Lattimer, which sits along coal stripping north of Hazleton, Pennsylvania, is a great place to study history and do archaeology. People in the community are interested in their history and are proud of their heritage. We will be working here for several more weeks exploring the rich history of this community.
The Lattimer archaeology project is more than just finding stuff. It is about connecting with the community and sharing with the community and the larger public about the meaning of Lattimer. The community also shares with us. Walter, a retired neighbor, visits the Canal Street archaeology site almost every day. He is a former state trooper and he keeps an eye on the excavations. He lived in this area his whole life. With cigar in mouth he strolls over and tells us about the coal industry history.
Joe Michel, a former engineer and major supporter of the project, provides us maps and surveys of the area. He owns many of the documents from the coal company and he more than willingly shared these documents with us. He is always there to lend his expertise in history, surveying and storytelling. He is determined to help us with our project in any way he can.The Lattimer archaeology project is more than just finding stuff. It is about connecting with the community and sharing with the community and the larger public about the meaning of Lattimer.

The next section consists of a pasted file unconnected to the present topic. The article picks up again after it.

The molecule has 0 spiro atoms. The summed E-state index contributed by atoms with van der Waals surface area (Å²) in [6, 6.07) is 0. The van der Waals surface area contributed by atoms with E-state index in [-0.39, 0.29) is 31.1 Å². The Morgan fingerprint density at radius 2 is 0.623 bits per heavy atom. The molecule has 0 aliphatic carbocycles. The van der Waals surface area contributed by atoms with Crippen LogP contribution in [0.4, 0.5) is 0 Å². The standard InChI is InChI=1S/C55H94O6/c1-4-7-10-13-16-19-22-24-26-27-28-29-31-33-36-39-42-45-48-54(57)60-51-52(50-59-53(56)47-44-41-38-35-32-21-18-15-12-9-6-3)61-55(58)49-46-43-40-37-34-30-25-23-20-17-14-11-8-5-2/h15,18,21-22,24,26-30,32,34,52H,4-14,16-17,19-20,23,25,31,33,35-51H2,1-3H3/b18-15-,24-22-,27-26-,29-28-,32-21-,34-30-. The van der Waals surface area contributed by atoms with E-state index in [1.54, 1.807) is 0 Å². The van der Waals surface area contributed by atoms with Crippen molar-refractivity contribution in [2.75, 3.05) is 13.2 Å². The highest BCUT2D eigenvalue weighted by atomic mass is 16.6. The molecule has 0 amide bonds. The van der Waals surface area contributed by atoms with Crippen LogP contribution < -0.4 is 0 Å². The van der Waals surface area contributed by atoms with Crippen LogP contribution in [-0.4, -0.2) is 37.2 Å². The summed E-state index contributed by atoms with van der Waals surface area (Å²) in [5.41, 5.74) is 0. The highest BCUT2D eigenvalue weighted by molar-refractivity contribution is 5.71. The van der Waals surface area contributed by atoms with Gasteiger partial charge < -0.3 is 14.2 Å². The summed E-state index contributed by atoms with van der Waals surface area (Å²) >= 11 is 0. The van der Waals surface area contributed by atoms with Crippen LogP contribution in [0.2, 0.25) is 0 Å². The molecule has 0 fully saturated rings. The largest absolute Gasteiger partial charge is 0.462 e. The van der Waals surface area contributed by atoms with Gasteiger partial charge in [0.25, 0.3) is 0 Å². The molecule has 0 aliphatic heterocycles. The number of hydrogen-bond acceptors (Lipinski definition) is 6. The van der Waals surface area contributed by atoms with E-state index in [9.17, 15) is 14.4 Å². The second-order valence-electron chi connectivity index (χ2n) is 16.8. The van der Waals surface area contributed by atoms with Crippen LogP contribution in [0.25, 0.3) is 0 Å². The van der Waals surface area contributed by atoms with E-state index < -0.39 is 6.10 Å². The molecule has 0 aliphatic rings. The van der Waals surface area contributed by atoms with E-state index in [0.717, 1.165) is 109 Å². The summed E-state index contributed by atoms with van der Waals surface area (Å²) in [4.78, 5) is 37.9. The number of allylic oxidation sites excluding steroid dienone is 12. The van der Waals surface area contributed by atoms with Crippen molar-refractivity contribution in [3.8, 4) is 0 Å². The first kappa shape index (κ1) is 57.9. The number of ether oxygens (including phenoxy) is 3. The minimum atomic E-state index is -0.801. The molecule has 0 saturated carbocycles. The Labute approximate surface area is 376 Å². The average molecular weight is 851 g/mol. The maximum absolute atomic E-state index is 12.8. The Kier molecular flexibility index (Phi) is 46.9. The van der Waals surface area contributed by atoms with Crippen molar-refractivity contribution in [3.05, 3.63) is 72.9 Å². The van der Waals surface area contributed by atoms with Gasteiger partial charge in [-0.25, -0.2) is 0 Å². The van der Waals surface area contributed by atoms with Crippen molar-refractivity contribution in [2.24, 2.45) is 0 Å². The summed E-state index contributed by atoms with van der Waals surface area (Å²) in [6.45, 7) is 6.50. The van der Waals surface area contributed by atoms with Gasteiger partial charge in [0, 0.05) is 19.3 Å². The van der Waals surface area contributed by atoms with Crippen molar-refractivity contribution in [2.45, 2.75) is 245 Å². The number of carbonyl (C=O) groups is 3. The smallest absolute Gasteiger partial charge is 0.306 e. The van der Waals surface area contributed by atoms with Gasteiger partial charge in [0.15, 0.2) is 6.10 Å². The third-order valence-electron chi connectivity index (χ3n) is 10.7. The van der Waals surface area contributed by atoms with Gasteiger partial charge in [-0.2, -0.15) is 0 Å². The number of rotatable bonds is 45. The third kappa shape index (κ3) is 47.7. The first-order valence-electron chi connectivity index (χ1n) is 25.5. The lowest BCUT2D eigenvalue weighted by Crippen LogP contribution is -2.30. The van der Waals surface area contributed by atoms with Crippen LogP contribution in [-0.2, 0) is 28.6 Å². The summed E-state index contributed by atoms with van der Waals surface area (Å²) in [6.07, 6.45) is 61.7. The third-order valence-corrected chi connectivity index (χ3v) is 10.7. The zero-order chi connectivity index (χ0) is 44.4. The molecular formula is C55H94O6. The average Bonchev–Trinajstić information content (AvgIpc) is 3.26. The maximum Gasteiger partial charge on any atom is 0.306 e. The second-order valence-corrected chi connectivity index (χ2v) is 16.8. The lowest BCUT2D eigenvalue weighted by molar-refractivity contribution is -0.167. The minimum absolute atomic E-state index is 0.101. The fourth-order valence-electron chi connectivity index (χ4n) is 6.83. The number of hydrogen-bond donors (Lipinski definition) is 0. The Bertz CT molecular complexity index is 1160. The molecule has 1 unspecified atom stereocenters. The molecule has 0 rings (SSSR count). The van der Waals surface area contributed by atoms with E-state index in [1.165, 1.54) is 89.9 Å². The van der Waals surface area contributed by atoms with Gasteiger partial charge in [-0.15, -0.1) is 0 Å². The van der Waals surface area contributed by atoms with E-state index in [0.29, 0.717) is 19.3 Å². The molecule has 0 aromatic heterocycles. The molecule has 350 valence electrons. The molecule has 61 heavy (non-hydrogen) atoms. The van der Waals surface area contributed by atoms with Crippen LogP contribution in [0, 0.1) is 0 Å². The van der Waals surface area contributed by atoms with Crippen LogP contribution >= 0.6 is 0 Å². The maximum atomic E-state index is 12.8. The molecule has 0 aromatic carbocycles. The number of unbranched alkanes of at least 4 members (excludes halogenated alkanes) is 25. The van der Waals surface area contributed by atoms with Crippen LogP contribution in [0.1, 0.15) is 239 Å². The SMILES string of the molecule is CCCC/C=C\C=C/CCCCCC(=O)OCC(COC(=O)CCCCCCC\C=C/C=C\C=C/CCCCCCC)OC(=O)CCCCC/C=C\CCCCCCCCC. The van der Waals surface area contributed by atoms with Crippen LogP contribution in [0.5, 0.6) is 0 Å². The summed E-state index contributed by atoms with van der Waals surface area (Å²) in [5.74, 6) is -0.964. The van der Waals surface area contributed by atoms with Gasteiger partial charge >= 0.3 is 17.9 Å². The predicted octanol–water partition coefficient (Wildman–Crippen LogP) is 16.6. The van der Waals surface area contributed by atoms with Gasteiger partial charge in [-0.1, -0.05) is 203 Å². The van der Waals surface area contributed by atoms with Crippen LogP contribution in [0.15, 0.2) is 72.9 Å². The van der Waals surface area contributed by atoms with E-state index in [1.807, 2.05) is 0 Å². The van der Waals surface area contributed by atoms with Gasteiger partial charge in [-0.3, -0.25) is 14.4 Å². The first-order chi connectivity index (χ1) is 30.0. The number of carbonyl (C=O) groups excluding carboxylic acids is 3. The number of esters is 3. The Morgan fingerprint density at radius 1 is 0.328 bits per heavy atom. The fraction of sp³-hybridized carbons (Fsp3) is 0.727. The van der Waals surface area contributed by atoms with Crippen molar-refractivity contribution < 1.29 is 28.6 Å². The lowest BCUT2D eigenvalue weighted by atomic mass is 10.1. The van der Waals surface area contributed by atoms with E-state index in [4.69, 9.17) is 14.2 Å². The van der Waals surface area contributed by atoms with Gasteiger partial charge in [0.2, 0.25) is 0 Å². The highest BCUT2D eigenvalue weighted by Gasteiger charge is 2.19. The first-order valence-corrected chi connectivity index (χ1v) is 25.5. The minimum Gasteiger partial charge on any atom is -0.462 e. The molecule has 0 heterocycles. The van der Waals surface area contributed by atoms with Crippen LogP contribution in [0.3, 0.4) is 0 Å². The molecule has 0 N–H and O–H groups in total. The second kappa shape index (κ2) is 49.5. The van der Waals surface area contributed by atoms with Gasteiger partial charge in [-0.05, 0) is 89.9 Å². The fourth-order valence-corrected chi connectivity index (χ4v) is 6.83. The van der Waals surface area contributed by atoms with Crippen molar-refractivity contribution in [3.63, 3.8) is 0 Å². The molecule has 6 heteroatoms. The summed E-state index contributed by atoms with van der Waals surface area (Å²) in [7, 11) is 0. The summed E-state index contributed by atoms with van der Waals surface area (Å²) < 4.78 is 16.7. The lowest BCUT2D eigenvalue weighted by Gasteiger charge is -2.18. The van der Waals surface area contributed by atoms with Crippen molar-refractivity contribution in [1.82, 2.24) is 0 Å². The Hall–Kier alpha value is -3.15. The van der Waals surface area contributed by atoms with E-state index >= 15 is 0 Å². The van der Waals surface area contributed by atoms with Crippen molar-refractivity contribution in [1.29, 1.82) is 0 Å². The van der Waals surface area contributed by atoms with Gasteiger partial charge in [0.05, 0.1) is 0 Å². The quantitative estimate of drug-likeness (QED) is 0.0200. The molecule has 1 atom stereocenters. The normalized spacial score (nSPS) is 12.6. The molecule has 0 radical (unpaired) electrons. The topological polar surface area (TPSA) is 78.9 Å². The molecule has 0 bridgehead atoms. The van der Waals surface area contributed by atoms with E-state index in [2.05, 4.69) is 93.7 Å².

And Willie and Michelle Vitz, the landowners, have been amazing. Their interest and support for the project would be the envy of any archaeology project. More people will visit the site and more friends will be made as the season progresses.
For me, it is also about learning about my family roots. My family was part of the eastern and southern European migration to the United States in the late nineteenth and early twentieth centuries. There has not been much archaeology on Slavic heritage and doing research on Slavic peoples brings me a bit closer to my family’s heritage. My grandmother’s maiden name was Hluchy and from a farming community in Slovakia called Myjava. My grandfather’s original surname was Shackelovitch from Grodno, which is now in Belarus, and very close to the borders of Lithuania and Poland.
The area of Lattimer which we are excavating was once a Slavic settlement. The Slavs made their entrance into the anthracite region during the late nineteenth century. The new immigrants lived in sub-standard housing and were considered social outcasts in the community. They suffered harsh discrimination because they spoke a different language and had different customs. Perhaps we can learn some lessons from Lattimer about the immigrant experience of the past.